04 That Sugar Basics - Vegetable Stock

This is the first in a series to help equip you with the basics. They’ll be versatile and simple recipes that are handy to have in your kitchen arsenal. Along the way we’ll incorporate them into different recipes to give you inspiration.

So I bet you’re wondering what we can tell you about vegetable stock that you haven’t heard before? It’s true, it’s just vegetables and water, but here’s a few tips to help you make a killer stock:

  • Carrots, celery, and onion are the foundation of a good stock
  • Don’t throw your vegetables in whole, cut them into smaller chunks to increase the surface area in contact with the water
  • No need to peel the vegetables, even the skins of the onion will add some extra flavour
  • Roast the vegetables first or brown in the pan
  • Use mushrooms or a parmesan rind to bring out the taste of Umami
  • Start with cold water!
  • Longer isn’t necessarily better – an hour or two is all you need to create a great veggie stock
  • Keep vegetable scraps in the freezer to add to your stock – but avoid using potatoes (they make it cloudy) or brassicas like cabbage or broccoli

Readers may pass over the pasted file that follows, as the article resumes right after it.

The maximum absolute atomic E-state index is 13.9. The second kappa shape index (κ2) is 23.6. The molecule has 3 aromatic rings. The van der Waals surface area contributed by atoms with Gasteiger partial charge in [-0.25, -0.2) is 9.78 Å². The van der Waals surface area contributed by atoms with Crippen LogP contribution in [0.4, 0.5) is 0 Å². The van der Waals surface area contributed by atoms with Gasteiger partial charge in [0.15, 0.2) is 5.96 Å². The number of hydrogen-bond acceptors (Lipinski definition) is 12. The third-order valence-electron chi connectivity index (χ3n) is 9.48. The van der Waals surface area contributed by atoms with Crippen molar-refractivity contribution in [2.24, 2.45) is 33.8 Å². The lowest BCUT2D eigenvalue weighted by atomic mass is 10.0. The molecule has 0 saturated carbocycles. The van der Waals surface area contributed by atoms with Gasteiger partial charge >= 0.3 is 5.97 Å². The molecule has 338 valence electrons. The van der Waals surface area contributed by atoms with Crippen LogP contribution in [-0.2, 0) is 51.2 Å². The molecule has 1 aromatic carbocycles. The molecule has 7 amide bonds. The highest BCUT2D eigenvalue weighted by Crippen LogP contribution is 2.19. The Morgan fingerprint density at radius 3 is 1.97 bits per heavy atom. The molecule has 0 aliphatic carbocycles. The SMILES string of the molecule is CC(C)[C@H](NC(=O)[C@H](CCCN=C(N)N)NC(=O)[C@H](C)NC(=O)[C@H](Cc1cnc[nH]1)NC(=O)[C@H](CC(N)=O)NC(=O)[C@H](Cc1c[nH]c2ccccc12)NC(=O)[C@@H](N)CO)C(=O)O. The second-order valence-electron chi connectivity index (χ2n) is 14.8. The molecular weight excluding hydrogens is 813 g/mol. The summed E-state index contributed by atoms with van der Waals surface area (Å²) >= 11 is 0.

• Use herbs such as parsley, bay, thyme or sage and whole peppercorns to round out the flavour

Our recipe below is a rough guide – feel free to experiment – this version yielded us around 2 litres stock


  • 4 - carrots
  • 2 - onions
  • 3 - celery stalks
  • 2 - small fennel
  • 1 - red capsicum
  • 200g - mixed mushrooms
  • 1 - thumb sized knob of ginger
  • 1 - small handful parsley stalks
  • 5 - sage leaves
  • 1tsp - whole peppercorns


  1. Roughly chop the vegetables, ginger, and parsley stalks
  2. Heat a tablespoon olive oil in a large stock pot and brown the vegetables over medium heat for about 10 minutes.
  3. Add the rest of the ingredients, and cover with enough cold water so it’s about two inches above the vegetables
  4. Bring to the boil and simmer gently for 1 1/2 hours
  5. Strain, season with salt and use straight away or cool and freeze for later**

**Just be careful not to do what we’ve done in more distracted moments and strain the stock down the sink! Remember to strain it into a receptacle!!